In a neat play on words, ‘A Place Called Passion’ – a tale of someone lost during World War One – the front-line assault on Passchendaele and the word ‘passion’ are forced into an unhappy marriage, Harvey’s story of a relative who lost his life during the Great War evoked through the artefacts handed down to him – books bearing futile inscriptions from that relative’s parents pointing him toward a bright, but ultimately thwarted, future. This is the realities of conflict distilled into personal impact and significance. Like so many of the tracks on Sketches From The Book Of The Dead, ‘A Place Called Passion’ is extremely poignant. ‘To Each His Own’ is mysterious, a spoken-word poem of sorts over whining noise, with an intonation not unlike his former Bad Seeds bandmate Blixa Bargeld‘s spoken word pieces.

‘The Bells Never Rang’ is one of my personal favourite tracks, a ballad which takes us to Paris, rural Australia and Geneva over its three verses set to layers of strummed guitar that rise in intensity and urgency, only to drop away into a chorus of vocal harmonies and thin, reedy organ. This appears not to be a reflection on death of people per se, but on wasted opportunities, lost chances and relationships that fizzled out. ‘That’s All, Paul’ has a title that wouldn’t have gone amiss on one of Harvey’s Gainsbourg albums. Who Paul is we never know, but it would seem from the lyrics that young Paul, seemingly cut short in his prime, probably never really got to know himself either; Harvey is evidently bitter toward this pointless loss of life, which sounds as if it was caused by a single moment of recklessness. For that reason alone it reminds me of Rebel Without A Cause.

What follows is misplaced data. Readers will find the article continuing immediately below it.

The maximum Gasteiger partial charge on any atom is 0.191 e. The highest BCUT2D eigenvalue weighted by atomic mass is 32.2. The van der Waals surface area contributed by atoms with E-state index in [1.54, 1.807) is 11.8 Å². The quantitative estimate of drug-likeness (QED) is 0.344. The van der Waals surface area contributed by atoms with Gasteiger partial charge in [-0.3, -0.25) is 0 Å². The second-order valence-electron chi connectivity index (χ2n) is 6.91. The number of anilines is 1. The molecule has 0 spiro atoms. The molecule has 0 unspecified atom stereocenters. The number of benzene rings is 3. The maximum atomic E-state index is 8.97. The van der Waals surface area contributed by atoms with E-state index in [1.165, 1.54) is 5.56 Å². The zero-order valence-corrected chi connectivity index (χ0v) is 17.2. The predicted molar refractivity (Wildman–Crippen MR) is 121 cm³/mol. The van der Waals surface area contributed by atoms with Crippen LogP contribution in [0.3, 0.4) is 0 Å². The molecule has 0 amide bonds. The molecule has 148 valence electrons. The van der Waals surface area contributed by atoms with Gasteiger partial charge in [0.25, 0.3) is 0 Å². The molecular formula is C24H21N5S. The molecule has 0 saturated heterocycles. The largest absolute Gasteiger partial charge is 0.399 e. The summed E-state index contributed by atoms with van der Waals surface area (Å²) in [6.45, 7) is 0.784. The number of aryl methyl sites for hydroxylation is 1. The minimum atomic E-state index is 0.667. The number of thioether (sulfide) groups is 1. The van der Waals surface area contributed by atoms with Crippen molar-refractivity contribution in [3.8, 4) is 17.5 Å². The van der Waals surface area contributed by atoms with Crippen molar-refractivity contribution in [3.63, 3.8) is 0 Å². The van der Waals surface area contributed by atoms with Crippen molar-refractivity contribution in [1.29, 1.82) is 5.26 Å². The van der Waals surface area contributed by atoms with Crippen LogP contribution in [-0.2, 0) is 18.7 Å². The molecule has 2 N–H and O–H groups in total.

The album, fittingly, closes with the rousing single ‘Famous Last Words’, but it is preceded by one of the most evocative, moving love songs I’ve ever heard, ‘How Would I Leave You?’. Accordion, dramatic but sparse drums, piano and strummed guitars underpin Harvey reflecting on his attempts to leave somewhere (home?), his decision, or indecision, influenced by the wondrous nature he sees all around him. It all sounds idyllic, pristine, Walden-like, Harvey laconically and benevolently forced into inaction by the world he sees enveloping him.

Track listing:

lp+cd / cd:
1. October Boy
2. The Ballad Of Jay Givens
3. Two Paintings
4. Rhymeless
5. Frankie T. & Frankie C.
6. A Place Called Passion
7. To Each His Own
8. The Bells Never Rang
9. That’s All, Paul
10. How Do I Leave You?
11. Famous Last Words

First published 2011; edited 2014

(c) 2014 Mat Smith / Documentary Evidence

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4 thoughts on “Mick Harvey – Sketches From The Book Of The Dead (Mute Records album, 2011)

  1. Just as a matter of interest: ‘The Bells Never Rang’ is very much about a real person who was a common friend of Mick and mine. The title is a play on his name, and the places mentioned are actually Paris, South Yarra (in Melbourne) and Geneva.